Written in a clear, accessible manner this book is an ideal starting point for students of pharmacy, pharmacology, the biomedical sciences and other related disciplines where an understanding of cancer as a whole is required.
- takes an interdisciplinary approach covering the chemistry, epidemiology, basic biology and genetics, radiology, medical physics, medicine, nursing, health and social welfare all associated with cancer diagnosis, treatment and care.
- explains the various causes of cancer and suggests actions for the prevention of the disease.
- includes chapters on current diagnostic tests, drug development and the techniques used in drug design both chemical and biological.
- considers current experimental therapeutic and diagnostic approaches and their potential for future therapeutic development.
- examines aspects of cancer care, physiotherapy, rehabilitation and the psychological aspects of the disease
- includes self assessment questions/answers, summary sections and review questions and information boxes to enhance student understanding.
List of Contributors.
1. Socioeconomic and molecular basis of cancer (David E. G. Shuker).
1.2 Diet and cancer.
1.3 Alcohol and cancer.
1.4 Tobacco and cancer.
1.6 Self–assessment questions.
1.7 Further reading and resources.
2. Metal ions and Cancer (J. Anastassopoulou and A. Dovas).
2.2 Metal DNA interactions.
2.3 Uranium nucleotide interaction.
2.4 Toxicity and biological roles of copper.
2.5 Formation of free radicals by metal ions.
2.7 Biomolecular targets of free radicals.
2.8 Free radicals and metal ions in cancer.
2.10 Self–assessment questions.
2.11 Further reading and resources.
3. Genetics and cancer (Sotiris Missailidis).
3.2 Genes and cancer.
3.3.1 Comparative genomics.
3.5 Self–assessment questions.
3.6 Further reading and resources.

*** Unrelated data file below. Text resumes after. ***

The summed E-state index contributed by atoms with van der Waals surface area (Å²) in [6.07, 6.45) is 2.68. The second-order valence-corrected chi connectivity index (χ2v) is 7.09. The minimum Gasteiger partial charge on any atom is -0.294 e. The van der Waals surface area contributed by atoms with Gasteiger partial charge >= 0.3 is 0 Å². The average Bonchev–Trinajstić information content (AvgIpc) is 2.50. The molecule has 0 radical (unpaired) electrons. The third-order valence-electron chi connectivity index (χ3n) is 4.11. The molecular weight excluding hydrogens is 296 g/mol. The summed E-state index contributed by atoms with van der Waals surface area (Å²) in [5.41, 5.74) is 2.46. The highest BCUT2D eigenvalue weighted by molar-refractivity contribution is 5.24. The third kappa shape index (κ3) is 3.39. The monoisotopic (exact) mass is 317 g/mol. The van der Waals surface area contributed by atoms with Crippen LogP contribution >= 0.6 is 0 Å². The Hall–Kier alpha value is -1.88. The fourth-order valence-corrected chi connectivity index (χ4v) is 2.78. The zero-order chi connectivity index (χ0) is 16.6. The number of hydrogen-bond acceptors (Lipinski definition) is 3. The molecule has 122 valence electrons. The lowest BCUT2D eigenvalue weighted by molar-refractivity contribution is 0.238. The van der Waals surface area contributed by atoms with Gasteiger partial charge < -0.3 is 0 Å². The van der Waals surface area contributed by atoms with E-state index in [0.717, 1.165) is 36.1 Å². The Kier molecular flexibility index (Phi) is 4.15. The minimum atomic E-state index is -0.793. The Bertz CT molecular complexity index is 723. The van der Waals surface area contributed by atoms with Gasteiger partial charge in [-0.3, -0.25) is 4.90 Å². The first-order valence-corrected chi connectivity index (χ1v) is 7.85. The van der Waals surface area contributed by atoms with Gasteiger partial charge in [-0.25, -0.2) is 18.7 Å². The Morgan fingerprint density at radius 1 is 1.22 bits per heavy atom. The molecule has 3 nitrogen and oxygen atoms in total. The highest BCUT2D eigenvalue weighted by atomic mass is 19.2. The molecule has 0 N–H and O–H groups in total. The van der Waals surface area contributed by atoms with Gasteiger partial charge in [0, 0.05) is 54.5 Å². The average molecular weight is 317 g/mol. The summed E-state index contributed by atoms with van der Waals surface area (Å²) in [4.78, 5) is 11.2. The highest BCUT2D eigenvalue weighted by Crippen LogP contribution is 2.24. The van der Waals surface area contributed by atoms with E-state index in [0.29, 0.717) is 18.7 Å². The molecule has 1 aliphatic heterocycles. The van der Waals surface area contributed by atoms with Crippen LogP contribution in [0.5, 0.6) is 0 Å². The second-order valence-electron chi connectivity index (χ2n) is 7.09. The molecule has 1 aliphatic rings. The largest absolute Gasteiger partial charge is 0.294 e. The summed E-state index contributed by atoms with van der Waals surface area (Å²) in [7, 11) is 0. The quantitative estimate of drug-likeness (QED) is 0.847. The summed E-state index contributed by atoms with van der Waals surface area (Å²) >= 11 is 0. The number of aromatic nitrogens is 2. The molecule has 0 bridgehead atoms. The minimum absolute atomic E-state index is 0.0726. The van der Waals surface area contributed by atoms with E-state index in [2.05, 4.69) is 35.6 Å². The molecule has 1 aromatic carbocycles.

4. Infection and cancer (Toni Aebischer and Thomas Rudel).
4.1 Viral infection as a cause of cancer.
4.1.2 Principles of oncogenic transformation by virus infection.
4.1.3 Human pathogenic viruses causing cancer.
4.2 Bacterial infection as a cause of cancer.
4.2.2 Bacterial infection causing malignancies: examples and evidence.
4.2.3 Common molecular machines linked to pathogenesis: Type 3 and 4 secretion systems.
4.2.4 Other bacterial effects potentially contributing to cancer.
4.2.5 Anti–infection strategies to prevent infection related cancer.
4.4 Self–assessment questions.
4.5 Further reading and resources.
5. Inflammation and cancer (Nigel Courtenay–Luck).
5.1.1 Acute inflammation.
5.1.2 Chronic inflammation.
5.2 Acute inflammation.
5.2.1 Mediators of acute inflammation.
5.3 Chronic inflammation.
5.4 Drugs used in inflammation and cancer.
5.4.1 COX–2 inhibitors.
5.4.2 Antihypertensive drugs.
5.5 Evidence for a molecular link between inflammation and cancer.
5.6 Clinical relationship between inflammatory disease and cancer.
5.6.1 Inflammatory bowel disease.
5.6.2 Prostate cancer.
5.8 Self–assessment questions.
5.9 Further reading and resources.
6. Cancer diagnosis (Anna Batistatou and Konstantinos Charalabopoulos).
6.1 Blood tests for tumour markers.
6.1.1 Established and novel tumour markers in serum.
6.1.2 Various types of tumour markers in use.
6.2 Urine tests for tumour markers.
6.3 Smear tests and their association with tumour development.
6.4.1 Benign tumours.
6.4.2 Malignant tumours.
6.4.3 Features of cancerous cells.
6.6 Self–assessment questions.
6.7 Further reading and resources.
7. Tumour imaging and therapy (Alan C Perkins).
7.2 X–ray imaging.
7.2.2 X–ray CT.
7.3 Nuclear medicine.
7.3.1 The gamma camera.
7.3.2 Positron emission tomography.
7.3.3 Intra–operative probes.
7.4 Ultrasound imaging.
7.4.1 Colour doppler imaging.
7.5 Magnetic resonance imaging.
7.6 Radiation therapy.
7.6.1 Therapeutic nuclear medicine.
7.6.3 External beam radiotherapy.
7.9 Self–assessment questions.
7.10 Further reading and resources.
8. Surgery (Bassam Zeina).